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UNC forward Brice Johnson aims to ’turn it up’ after McAdoo’s departure

By Andrew Carter
acarter@newsobserver.com
UNC08-SP-112413-RTW
Robert Willett - rwillett@newsobserver.com
Offense has never been a problem for UNC’s Brice Johnson; now he’s working to improve his defense.

CHAPEL HILL At first Brice Johnson didn’t know what to think – whether he should be disappointed that James Michael McAdoo was leaving North Carolina or whether he should be excited about the opportunity McAdoo’s departure presents.

“I couldn’t tell you how I was feeling at the time,” Johnson, the Tar Heels’ rising junior forward, said Thursday. “I really don’t know. It was a little shocking, because I thought he was going to be one of the ones to come back. But he didn’t.”

There was a hopeful tone in Johnson’s voice, one that suggested he’ll miss playing with McAdoo, who left school after his junior season. Without him, though, Johnson is the most logical choice to enter UNC’s starting lineup at the now-vacant power forward position.

It took a while for that to register with Johnson – for him to understand what was in front of him. But now?

“I’ll be ready for it,” Johnson said. “(I) just have to turn it up a little bit more than what I have been doing. I started playing really well at the end of the season, and then had the injury. So I didn’t get to really keep going.

“I just have to be ready.”

Johnson’s minutes per game nearly doubled last season, and so did his scoring (from 5.4 points per game his freshman season to 10.3 last season) and rebounding (3.2 to 6.1). It was a good sophomore season, overall, but one that left Johnson wanting more.

He suffered an ankle injury early that forced him out of UNC’s 85-83 season-ending loss against Iowa State in the NCAA tournament. Since then, he has thought about what might have been – what should have been, in his mind – had he been able to play.

“It’s very heartbreaking, just knowing that I probably could have been the difference in that game,” Johnson said. “Just either me scoring in the low post, because it probably was going to be a mismatch, or just me blocking that last shot. It’s just very frustrating and disappointing on my part just because – I tried to go back out there.”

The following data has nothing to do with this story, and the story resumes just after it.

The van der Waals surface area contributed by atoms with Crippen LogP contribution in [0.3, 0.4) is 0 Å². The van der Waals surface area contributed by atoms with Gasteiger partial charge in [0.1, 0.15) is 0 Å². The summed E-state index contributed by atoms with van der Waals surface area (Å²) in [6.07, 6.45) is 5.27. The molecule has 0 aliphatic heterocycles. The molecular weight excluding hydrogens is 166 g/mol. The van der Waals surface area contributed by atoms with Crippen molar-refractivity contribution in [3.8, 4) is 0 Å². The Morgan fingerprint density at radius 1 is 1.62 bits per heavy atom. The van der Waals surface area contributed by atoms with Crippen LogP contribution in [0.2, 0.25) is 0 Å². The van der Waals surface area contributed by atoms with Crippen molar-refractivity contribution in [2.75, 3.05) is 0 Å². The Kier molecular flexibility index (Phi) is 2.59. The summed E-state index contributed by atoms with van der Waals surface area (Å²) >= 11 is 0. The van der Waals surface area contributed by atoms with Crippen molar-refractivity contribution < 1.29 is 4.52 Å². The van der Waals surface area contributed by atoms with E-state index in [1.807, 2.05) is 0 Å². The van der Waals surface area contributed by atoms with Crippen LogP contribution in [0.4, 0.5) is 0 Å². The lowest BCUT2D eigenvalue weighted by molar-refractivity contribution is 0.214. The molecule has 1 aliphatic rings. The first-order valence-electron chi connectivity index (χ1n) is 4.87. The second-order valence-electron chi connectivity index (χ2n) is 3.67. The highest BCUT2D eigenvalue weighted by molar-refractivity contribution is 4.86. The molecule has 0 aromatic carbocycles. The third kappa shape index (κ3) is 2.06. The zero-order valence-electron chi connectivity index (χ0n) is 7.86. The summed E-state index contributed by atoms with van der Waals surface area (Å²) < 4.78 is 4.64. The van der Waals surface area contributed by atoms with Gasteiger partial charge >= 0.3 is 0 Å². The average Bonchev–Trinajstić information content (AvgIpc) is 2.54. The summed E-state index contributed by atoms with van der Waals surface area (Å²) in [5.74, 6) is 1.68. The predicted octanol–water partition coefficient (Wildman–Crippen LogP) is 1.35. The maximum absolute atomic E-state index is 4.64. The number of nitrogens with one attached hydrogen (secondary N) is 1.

Had UNC advanced, Johnson said he would have played the next week against Connecticut – the eventual national champion – at a tournament regional in New York City. As it was, though, Johnson returned home, healed and then re-injured his ankle, which has since healed again.

When Johnson sat down with coach Roy Williams for his annual post-season review, Williams emphasized the same things he did a year earlier: the importance of gaining weight; the need to improve defensively.

Defensively, Johnson said, he has been working on “just everything.” That includes improving his defensive stance and trying to learn how to time shots so he can become a more adept shot-blocker.

He’d like to play this season at 225 pounds, which would be an increase of about 15 pounds from last season. Johnson said he weighs around 217 now, and he said he likes to have some fun with his teammates – namely Kennedy Meeks and Joel James – who are trying to lose weight.

“I do get to taunt them,” Johnson said, laughing. “Like, ‘Hey, you want this? Not-uh, you can’t have it because, I mean, you’re not supposed to be eating that.’ I can eat whatever I want. Don’t tell (strength coach) Jonas (Sahratian) I said that because he might get mad.”

An increased reliance on Johnson could make the Tar Heels more potent offensively. According to kenpom.com, Johnson last season had UNC’s second-highest offensive rating – which measures a player’s offensive efficiency based on a number of factors – behind guard Marcus Paige.

Offense, though, has rarely been an issue for Johnson, who last season shot 56.6 percent. It’s sound defense that has eluded him. He said Thursday he was “almost there” in becoming the defensive player he wants to be, and he’s hopeful that adding a few pounds will help, too.

It would also be beneficial, he said, to primarily play power forward instead of center, as he has been asked to do at times during his first two seasons. Johnson said he considers himself “a natural four” – the number associated with the power forward position.

“I’d be happy if I can play the four more,” Johnson said. “I’m sick of playing people that’s 280 (pounds) and 290 all the time. … Somebody sent me the ESPN article about me and Kennedy fighting for a position. I’m like, ‘Uh, I’m not a five man (center), so I don’t know what to say to this.’”

Carter: 919-829-8944; Twitter: @_andrewcarter
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